• gperiodic: Periodic Table.
  • ding # Language learning. (default: German-English.)
  • 12e: English to Spanish translation dictionary. Multiple versions
    of pool (billiards) games.
  • ksokoban: Excellent game to teach logic.
  • mathwar: A flash card game designed to teach maths.
  • garlic: [Chemistry] A free molecular visualisation programme.
  • ghemical: A GNOME molecular modelling environment.

(Also Debian junior games for the network, simulation games, text-based
games, junior Internet tools, junior programming, junior puzzles, junior
system tools and ucblogo—a dialect of lisp using turtle graphics
famous for teaching kids.)

October 6, 2003 Posted by | Uncategorized | Leave a comment

Computer education for rural kids riddled with obstacles

By Frederick Noronha

There are plans afoot to computerise thousands of rural schools across India, attended mainly by poor children. But where is the software that is suitable for use in these schools?

WHY IS it easier for Indian school students to use the computer to study the geography of the United States, rather than know the states of their own country better? What is the fate of students in non-English schools who want to learn how to use computers optimally? In a word, are we producing suitable software to cope with the needs of our own schools?

These issues come up regularly to haunt educationists keen to give school-children better access to computers. More so, when the students come from underprivileged or poor backgrounds, are familiar only with regional languages, and study in resource-poor government schools.

“Availability of suitable (educational software) material in the Kannada language is next to nil,” complains engineer S Jayaraman. He is a consultant to the Azim Premji Foundation (APF), a philanthropic network started by Bangalore’s prominent IT house.

The APF has plans to computerise around a thousand rural schools, attended mainly by children of the poor. So far it has managed around three dozen. This too has not been problem-free. Plans to set up these ‘community learning centres’ which could be used in the evenings by general villagers have, among other things, been hit by a lack of relevant software.

“Some of the (commercial software producers) are offering syllabus-based learning,” says Jayaram. Much of the ‘educational software’ available is in English, and better suited to foreign students rather than Indian needs. Others firms have simply taken textbooks and dumped it onto a CD.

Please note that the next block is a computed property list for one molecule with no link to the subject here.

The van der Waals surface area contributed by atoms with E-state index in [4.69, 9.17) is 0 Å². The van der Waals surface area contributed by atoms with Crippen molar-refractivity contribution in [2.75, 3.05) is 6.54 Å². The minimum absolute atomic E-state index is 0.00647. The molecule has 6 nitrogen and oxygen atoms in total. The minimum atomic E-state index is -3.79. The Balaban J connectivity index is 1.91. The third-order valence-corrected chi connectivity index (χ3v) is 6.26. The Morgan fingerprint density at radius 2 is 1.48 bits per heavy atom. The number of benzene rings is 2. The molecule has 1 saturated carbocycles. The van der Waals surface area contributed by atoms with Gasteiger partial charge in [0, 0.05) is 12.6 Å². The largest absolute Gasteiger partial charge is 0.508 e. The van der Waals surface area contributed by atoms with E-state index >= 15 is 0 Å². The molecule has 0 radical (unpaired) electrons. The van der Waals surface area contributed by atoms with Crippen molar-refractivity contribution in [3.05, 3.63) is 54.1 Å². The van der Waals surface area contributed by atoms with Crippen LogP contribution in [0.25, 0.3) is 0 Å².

Some of the other problems the Azim Premji Foundation has to struggle with include finding sufficiently motivated teachers close-by, difficult infrastructure (high and ultra low-voltage power), reluctance of school authorities to open access to villagers outside school hours, and the like.

But the Foundation is already reporting that putting computers in rural schools has boosted attendance, and that admissions to otherwise-ignored government schools has also improved.

APF has been able to make use of two specific software — one a Karnataka-based treasure hunt, giving information on the state’s various districts; and the other called ‘Brainstorm’ that helps students practise simple Arithmetic concepts.

C V Madhukar of the APF stresses that the foundation has taken up “primary education as our target, not so much as philanthropy but more as problem-solving”. He said the possible agenda on this front could revolve around computer-based content creation (either teacher-centred or child-centred content); TV-based content; setting up Community Learning Centres; and facilitate the donation of used PCs from companies to schools.

Tia Sircar of the Bangalore-based TeLC (The e-Learning Consortium) also stresses the need to look at the ‘content needs’ of the Indian rural masses. She points to the success of some experiments like the Pratham initiative of computer training in Mumbai, which Sircar says has been a “vast success”.

Sircar concedes that students across the country feel the need to study English. But without regional language software, the aim of making India a computer-literate nation would simply not happen, as educationists agree.

Others wanting to promote computers in schools have also faced similar problems. From the west coast, the Goa Computers-in-Schools Project (GCSP) is an Internet-based alliance between overseas Goans and those here to help spur on attempts to give schools in the state access to more computers.

Recently, the GCSP managed to finally get the Central government to allow Customs-free import of once-used computers from abroad to non-elitist, non-commercial privately run schools. This is particularly relevant in Goa, a state where much of school education is privately managed.